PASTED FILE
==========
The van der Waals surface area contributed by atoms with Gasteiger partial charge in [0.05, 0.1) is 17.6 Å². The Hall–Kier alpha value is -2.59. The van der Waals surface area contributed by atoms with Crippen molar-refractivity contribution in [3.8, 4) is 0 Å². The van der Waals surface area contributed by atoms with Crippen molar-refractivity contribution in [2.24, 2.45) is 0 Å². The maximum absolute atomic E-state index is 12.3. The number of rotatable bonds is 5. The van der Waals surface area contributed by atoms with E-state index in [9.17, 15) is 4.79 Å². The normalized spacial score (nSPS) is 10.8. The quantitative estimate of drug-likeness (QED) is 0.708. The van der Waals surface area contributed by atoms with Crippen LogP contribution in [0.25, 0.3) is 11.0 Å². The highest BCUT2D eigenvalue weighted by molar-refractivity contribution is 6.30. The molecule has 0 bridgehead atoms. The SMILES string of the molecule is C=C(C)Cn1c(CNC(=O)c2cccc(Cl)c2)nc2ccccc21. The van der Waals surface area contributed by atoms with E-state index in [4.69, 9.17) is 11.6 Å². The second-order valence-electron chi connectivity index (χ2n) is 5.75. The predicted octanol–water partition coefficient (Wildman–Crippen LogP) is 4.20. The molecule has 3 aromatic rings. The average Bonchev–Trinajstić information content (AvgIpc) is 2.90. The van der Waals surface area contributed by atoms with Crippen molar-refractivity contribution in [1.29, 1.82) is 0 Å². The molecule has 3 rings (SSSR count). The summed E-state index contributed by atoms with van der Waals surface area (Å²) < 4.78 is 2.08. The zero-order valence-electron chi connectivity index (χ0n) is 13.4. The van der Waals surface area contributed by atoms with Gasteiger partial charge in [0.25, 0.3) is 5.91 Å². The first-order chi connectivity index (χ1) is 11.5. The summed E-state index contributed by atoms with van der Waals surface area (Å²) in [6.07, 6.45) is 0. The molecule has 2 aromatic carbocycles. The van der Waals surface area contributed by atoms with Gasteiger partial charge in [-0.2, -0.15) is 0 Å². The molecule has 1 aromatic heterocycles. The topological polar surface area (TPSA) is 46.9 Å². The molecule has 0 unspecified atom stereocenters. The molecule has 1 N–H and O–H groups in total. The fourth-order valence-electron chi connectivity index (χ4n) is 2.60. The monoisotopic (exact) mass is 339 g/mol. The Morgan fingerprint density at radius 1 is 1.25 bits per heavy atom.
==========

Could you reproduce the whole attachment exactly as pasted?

The van der Waals surface area contributed by atoms with Gasteiger partial charge in [0.05, 0.1) is 17.6 Å². The Hall–Kier alpha value is -2.59. The van der Waals surface area contributed by atoms with Crippen molar-refractivity contribution in [3.8, 4) is 0 Å². The van der Waals surface area contributed by atoms with Crippen molar-refractivity contribution in [2.24, 2.45) is 0 Å². The maximum absolute atomic E-state index is 12.3. The number of rotatable bonds is 5. The van der Waals surface area contributed by atoms with E-state index in [9.17, 15) is 4.79 Å². The normalized spacial score (nSPS) is 10.8. The quantitative estimate of drug-likeness (QED) is 0.708. The van der Waals surface area contributed by atoms with Crippen LogP contribution in [0.25, 0.3) is 11.0 Å². The highest BCUT2D eigenvalue weighted by molar-refractivity contribution is 6.30. The molecule has 0 bridgehead atoms. The SMILES string of the molecule is C=C(C)Cn1c(CNC(=O)c2cccc(Cl)c2)nc2ccccc21. The van der Waals surface area contributed by atoms with E-state index in [4.69, 9.17) is 11.6 Å². The second-order valence-electron chi connectivity index (χ2n) is 5.75. The predicted octanol–water partition coefficient (Wildman–Crippen LogP) is 4.20. The molecule has 3 aromatic rings. The average Bonchev–Trinajstić information content (AvgIpc) is 2.90. The van der Waals surface area contributed by atoms with Crippen molar-refractivity contribution in [1.29, 1.82) is 0 Å². The molecule has 3 rings (SSSR count). The summed E-state index contributed by atoms with van der Waals surface area (Å²) < 4.78 is 2.08. The zero-order valence-electron chi connectivity index (χ0n) is 13.4. The van der Waals surface area contributed by atoms with Gasteiger partial charge in [0.25, 0.3) is 5.91 Å². The first-order chi connectivity index (χ1) is 11.5. The summed E-state index contributed by atoms with van der Waals surface area (Å²) in [6.07, 6.45) is 0. The molecule has 2 aromatic carbocycles. The van der Waals surface area contributed by atoms with Gasteiger partial charge in [-0.2, -0.15) is 0 Å². The molecule has 1 aromatic heterocycles. The topological polar surface area (TPSA) is 46.9 Å². The molecule has 0 unspecified atom stereocenters. The molecule has 1 N–H and O–H groups in total. The fourth-order valence-electron chi connectivity index (χ4n) is 2.60. The monoisotopic (exact) mass is 339 g/mol. The Morgan fingerprint density at radius 1 is 1.25 bits per heavy atom.